“I love sitting in the studio with Nick and throwing things around,” Ellis said during a break in rehearsal. “It’s a curious relationship … he’s always pushed me as far as I can go, always encouraged me and I hope I’ve done that for him. We don’t discuss those sort of things but it’s a privilege to sit in a room and work with him.”
There’s definitely a feeling of … you know you’re going to this environment where everything is possible.
To see and hear the pair on stage – performing live versions of scores from such films as John Hillcoat’s The Proposition and The Road and director Amy Berg’s West of Memphis among others – is to spend a couple of hours in a place where only music can take you.
“When Nick and I started to work on that score [The Proposition] we realised that together we were able to do something that on our own, probably we couldn’t,” Ellis says.
“You do get in this meditative state, something goes on like when you’re driving a car and you don’t realise who’s driving the car, you wonder who’s at the wheel,” he says with a chuckle. “Working in that way can be like that, it gets out of your hands and then you look back over the day’s work and see if there’s anything in there.
“It’s a way that we’ve developed working, probably since The Proposition. Hopefully there’s more gas in the tank.”
The most recent Bad Seeds album, Ghosteen, released in early October, suggests there’s plenty of gas for several more journeys yet, both with the Bad Seeds and for Ellis and Cave’s film work.
“It runs through everything up to Ghosteen, that sense of excitement and adventure, a willingness to take risks when we get into a studio together,” Ellis says. “There’s definitely a feeling of … you know you’re going to this environment where everything is possible and you can embarrass yourself, do something and nobody is judging you.”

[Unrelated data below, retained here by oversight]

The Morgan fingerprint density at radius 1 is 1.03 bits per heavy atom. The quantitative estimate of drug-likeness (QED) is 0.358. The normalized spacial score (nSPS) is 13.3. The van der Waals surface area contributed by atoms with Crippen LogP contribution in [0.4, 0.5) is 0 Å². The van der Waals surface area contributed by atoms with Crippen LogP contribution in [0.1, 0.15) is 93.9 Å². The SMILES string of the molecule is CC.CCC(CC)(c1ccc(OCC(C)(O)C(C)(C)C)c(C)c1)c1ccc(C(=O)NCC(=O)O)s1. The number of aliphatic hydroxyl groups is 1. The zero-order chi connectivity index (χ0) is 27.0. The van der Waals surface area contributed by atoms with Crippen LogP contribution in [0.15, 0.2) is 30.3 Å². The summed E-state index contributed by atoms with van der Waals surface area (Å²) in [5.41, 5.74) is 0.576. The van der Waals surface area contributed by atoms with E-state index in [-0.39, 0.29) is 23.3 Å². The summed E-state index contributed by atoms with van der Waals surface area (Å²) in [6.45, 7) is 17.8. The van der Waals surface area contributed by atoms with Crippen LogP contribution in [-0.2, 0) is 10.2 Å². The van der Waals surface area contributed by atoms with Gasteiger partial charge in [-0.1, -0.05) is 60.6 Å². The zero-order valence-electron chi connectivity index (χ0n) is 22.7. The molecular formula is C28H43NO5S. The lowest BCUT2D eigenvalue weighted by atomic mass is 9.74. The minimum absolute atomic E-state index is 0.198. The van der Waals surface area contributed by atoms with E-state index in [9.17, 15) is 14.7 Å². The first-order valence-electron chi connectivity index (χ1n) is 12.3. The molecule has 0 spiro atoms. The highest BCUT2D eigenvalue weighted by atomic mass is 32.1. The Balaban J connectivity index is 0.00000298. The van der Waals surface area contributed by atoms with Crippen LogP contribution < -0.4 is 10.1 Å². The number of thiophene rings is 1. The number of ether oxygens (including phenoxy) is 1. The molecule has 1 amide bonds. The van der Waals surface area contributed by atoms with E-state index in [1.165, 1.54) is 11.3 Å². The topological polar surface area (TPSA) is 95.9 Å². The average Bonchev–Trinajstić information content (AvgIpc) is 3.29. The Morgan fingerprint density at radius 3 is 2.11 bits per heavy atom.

Sunday and Monday’s shows in the Concert Hall, also featuring the Sydney Philharmonia Choirs, draw upon 15 film and theatre soundtracks Cave and Ellis have written over 15 years. From early next year the Bad Seeds will again power up their amps and return to stages – but for now, the focus is fully acoustic.
“It was a real surprise for us, how this soundtrack idea took flight,” Ellis says. “It’s very moving for us to see this music presented in such a way and realise there is a substantial body of work there.”
And what about that place Ellis goes to when he’s playing music? “When I pick up my violin, instantly I’m back in this place. It’s a place I know I can go to that’s been with me for over 40 years now … a place you develop over the years,” he says. “It’s not connected to the ground, it’s really somewhere else.”
Warren Ellis and Nick Cave perform live with the Sydney Symphony Orchestra on Sunday, December 8, and Monday, December 9, at the Sydney Opera House. See sydneyoperahouse.com for more information.
Martin Boulton is EG Editor at The Age and Shortlist Editor at the Sydney Morning Herald